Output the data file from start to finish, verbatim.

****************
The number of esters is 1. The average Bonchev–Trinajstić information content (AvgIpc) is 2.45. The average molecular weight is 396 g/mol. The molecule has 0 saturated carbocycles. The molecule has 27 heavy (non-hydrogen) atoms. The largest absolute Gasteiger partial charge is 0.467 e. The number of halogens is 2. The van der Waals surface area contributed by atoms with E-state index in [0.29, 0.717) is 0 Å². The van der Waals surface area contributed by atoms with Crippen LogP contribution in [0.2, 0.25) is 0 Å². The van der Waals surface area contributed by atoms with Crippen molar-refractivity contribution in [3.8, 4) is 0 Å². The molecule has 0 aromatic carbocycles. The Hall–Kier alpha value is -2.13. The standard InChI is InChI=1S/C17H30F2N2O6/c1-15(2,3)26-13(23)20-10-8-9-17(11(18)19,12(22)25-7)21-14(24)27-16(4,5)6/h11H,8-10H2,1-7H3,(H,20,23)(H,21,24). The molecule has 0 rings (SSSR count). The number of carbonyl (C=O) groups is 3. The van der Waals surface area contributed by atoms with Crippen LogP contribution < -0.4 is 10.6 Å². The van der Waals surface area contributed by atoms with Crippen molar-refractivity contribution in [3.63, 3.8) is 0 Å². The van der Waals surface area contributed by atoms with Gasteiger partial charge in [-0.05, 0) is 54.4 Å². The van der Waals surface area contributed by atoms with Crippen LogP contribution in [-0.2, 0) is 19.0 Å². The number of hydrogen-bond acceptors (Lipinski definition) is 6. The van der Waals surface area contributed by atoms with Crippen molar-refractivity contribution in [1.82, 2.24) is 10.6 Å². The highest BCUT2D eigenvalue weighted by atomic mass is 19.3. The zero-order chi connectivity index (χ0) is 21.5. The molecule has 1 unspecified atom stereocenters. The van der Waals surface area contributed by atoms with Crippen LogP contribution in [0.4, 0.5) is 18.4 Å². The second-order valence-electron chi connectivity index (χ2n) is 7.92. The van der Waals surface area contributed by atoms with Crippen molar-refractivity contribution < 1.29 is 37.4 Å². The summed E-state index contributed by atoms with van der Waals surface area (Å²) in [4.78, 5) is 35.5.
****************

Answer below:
The number of esters is 1. The average Bonchev–Trinajstić information content (AvgIpc) is 2.45. The average molecular weight is 396 g/mol. The molecule has 0 saturated carbocycles. The molecule has 27 heavy (non-hydrogen) atoms. The largest absolute Gasteiger partial charge is 0.467 e. The number of halogens is 2. The van der Waals surface area contributed by atoms with E-state index in [0.29, 0.717) is 0 Å². The van der Waals surface area contributed by atoms with Crippen LogP contribution in [0.2, 0.25) is 0 Å². The van der Waals surface area contributed by atoms with Crippen molar-refractivity contribution in [3.8, 4) is 0 Å². The molecule has 0 aromatic carbocycles. The Hall–Kier alpha value is -2.13. The standard InChI is InChI=1S/C17H30F2N2O6/c1-15(2,3)26-13(23)20-10-8-9-17(11(18)19,12(22)25-7)21-14(24)27-16(4,5)6/h11H,8-10H2,1-7H3,(H,20,23)(H,21,24). The molecule has 0 rings (SSSR count). The number of carbonyl (C=O) groups is 3. The van der Waals surface area contributed by atoms with Crippen LogP contribution < -0.4 is 10.6 Å². The van der Waals surface area contributed by atoms with Crippen molar-refractivity contribution in [3.63, 3.8) is 0 Å². The van der Waals surface area contributed by atoms with Gasteiger partial charge in [-0.05, 0) is 54.4 Å². The van der Waals surface area contributed by atoms with Crippen LogP contribution in [-0.2, 0) is 19.0 Å². The number of hydrogen-bond acceptors (Lipinski definition) is 6. The van der Waals surface area contributed by atoms with Crippen molar-refractivity contribution in [1.82, 2.24) is 10.6 Å². The highest BCUT2D eigenvalue weighted by atomic mass is 19.3. The zero-order chi connectivity index (χ0) is 21.5. The molecule has 1 unspecified atom stereocenters. The van der Waals surface area contributed by atoms with Crippen LogP contribution in [0.4, 0.5) is 18.4 Å². The second-order valence-electron chi connectivity index (χ2n) is 7.92. The van der Waals surface area contributed by atoms with Crippen molar-refractivity contribution < 1.29 is 37.4 Å². The summed E-state index contributed by atoms with van der Waals surface area (Å²) in [4.78, 5) is 35.5.